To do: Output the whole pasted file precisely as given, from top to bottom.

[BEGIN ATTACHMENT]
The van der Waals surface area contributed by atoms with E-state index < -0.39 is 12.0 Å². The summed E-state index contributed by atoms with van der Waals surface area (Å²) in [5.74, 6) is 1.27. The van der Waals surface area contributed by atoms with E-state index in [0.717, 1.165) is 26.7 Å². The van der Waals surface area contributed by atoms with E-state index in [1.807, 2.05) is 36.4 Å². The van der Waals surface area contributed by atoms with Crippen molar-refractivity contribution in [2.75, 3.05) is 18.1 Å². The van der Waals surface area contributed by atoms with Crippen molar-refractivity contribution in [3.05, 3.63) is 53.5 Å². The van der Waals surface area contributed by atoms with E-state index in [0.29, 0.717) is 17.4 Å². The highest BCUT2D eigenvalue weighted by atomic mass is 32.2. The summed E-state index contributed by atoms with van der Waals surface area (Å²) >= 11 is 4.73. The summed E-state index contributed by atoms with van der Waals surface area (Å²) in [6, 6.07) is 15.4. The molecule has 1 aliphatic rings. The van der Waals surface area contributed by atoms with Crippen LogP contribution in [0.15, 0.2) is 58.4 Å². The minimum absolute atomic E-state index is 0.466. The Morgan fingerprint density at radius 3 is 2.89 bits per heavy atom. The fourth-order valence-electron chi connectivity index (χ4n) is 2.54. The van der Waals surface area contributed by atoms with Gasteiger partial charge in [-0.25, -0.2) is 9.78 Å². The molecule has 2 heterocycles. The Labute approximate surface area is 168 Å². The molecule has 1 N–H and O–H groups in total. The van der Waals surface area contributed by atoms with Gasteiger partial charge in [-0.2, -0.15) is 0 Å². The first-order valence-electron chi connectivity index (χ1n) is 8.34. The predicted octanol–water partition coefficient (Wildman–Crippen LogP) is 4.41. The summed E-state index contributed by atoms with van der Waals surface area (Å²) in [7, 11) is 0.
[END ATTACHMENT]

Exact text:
The van der Waals surface area contributed by atoms with E-state index < -0.39 is 12.0 Å². The summed E-state index contributed by atoms with van der Waals surface area (Å²) in [5.74, 6) is 1.27. The van der Waals surface area contributed by atoms with E-state index in [0.717, 1.165) is 26.7 Å². The van der Waals surface area contributed by atoms with E-state index in [1.807, 2.05) is 36.4 Å². The van der Waals surface area contributed by atoms with Crippen molar-refractivity contribution in [2.75, 3.05) is 18.1 Å². The van der Waals surface area contributed by atoms with Crippen molar-refractivity contribution in [3.05, 3.63) is 53.5 Å². The van der Waals surface area contributed by atoms with E-state index in [0.29, 0.717) is 17.4 Å². The highest BCUT2D eigenvalue weighted by atomic mass is 32.2. The summed E-state index contributed by atoms with van der Waals surface area (Å²) >= 11 is 4.73. The summed E-state index contributed by atoms with van der Waals surface area (Å²) in [6, 6.07) is 15.4. The molecule has 1 aliphatic rings. The van der Waals surface area contributed by atoms with Crippen LogP contribution in [0.15, 0.2) is 58.4 Å². The minimum absolute atomic E-state index is 0.466. The Morgan fingerprint density at radius 3 is 2.89 bits per heavy atom. The fourth-order valence-electron chi connectivity index (χ4n) is 2.54. The van der Waals surface area contributed by atoms with Gasteiger partial charge in [-0.25, -0.2) is 9.78 Å². The molecule has 2 heterocycles. The Labute approximate surface area is 168 Å². The molecule has 1 N–H and O–H groups in total. The van der Waals surface area contributed by atoms with Gasteiger partial charge in [-0.2, -0.15) is 0 Å². The first-order valence-electron chi connectivity index (χ1n) is 8.34. The predicted octanol–water partition coefficient (Wildman–Crippen LogP) is 4.41. The summed E-state index contributed by atoms with van der Waals surface area (Å²) in [7, 11) is 0.